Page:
Jesus Christ.

Enough for him whom cherubim
Worship night and day,
A breastful of milk
And a manger full of hay;
Enough for him, whom angels
Fall down before,
The ox and ass and camel
Which adore.

Angels and archangels
May have gathered there,
Cherubim and seraphim
Thronged the air;
But only his mother
In her maiden bliss
Worshipped the beloved
With a kiss.

What can I give Him
Poor as I am?
If I were a shepherd
I would bring a lamb,
If I were a Wise Man
I would do my part,
Yet what can I give Him,
Give my heart.

The image of a young mother as the widow struck to my heart. I had always thought of an old woman with little life left and only herself to care for. To see a young mother, with her children clinging, reminds me of the true sacrifice and the depths of faith this woman truly had. We are invited by God today to live with that kind of faith. A faith that is willing to give our all, to love with such gratitude that no problem or challenge can undo us. As we journey through Advent, when all the stress and tasks pile up, may we count each of these as great gifts and many blessings and share with others generously the love we have received.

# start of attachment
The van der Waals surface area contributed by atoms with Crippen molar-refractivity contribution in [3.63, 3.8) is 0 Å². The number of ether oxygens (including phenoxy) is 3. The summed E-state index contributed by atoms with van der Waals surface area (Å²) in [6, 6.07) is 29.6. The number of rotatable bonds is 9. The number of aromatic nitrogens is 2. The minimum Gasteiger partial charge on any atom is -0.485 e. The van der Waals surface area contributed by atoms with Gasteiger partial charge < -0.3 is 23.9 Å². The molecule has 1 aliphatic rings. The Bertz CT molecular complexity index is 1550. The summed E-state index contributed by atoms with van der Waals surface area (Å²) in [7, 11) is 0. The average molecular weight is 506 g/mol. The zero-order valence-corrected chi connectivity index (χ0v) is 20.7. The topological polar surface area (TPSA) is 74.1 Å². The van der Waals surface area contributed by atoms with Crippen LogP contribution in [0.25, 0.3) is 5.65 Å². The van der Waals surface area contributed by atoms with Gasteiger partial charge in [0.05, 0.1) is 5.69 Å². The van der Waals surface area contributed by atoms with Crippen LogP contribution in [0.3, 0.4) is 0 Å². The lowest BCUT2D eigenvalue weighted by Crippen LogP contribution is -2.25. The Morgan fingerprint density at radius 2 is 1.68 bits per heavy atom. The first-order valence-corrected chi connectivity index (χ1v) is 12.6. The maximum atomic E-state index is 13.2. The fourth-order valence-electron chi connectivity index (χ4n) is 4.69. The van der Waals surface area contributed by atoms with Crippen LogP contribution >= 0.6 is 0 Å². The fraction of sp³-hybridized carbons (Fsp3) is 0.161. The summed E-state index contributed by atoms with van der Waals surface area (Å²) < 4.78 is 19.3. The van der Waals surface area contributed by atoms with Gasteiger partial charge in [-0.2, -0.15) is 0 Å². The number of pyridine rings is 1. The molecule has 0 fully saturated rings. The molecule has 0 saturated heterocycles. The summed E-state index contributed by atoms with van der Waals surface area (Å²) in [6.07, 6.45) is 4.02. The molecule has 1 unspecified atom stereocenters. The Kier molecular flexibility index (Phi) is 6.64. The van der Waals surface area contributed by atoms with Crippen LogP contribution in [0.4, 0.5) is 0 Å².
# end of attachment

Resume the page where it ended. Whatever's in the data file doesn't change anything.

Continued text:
I ask God to help me be like the widow of old. Bent with worry and responsibility she let go all that she had to God. May we remember her example and let go to God all that we have, all that we are, and all the burdens we bear trusting God for the solutions we cannot now know. And may we be deeply grateful, and as the poet says, " yet what can I give Him, give my heart."

Thursday, December 6, 2012

The Feast of St. Nicholas







People were bringing little children to Jesus in order that he might touch them; and the disciples spoke sternly to them. But when Jesus saw this, he was indignant and said to them, "Let the little children come to me; do not stop them; for it is to such as these that the kingdom of God belongs. Truly I tell you, whoever does not receive the kingdom of God as a little child will never enter it." And he took them up in his arms, laid his hands on them, and blessed them. Mark 10:13-16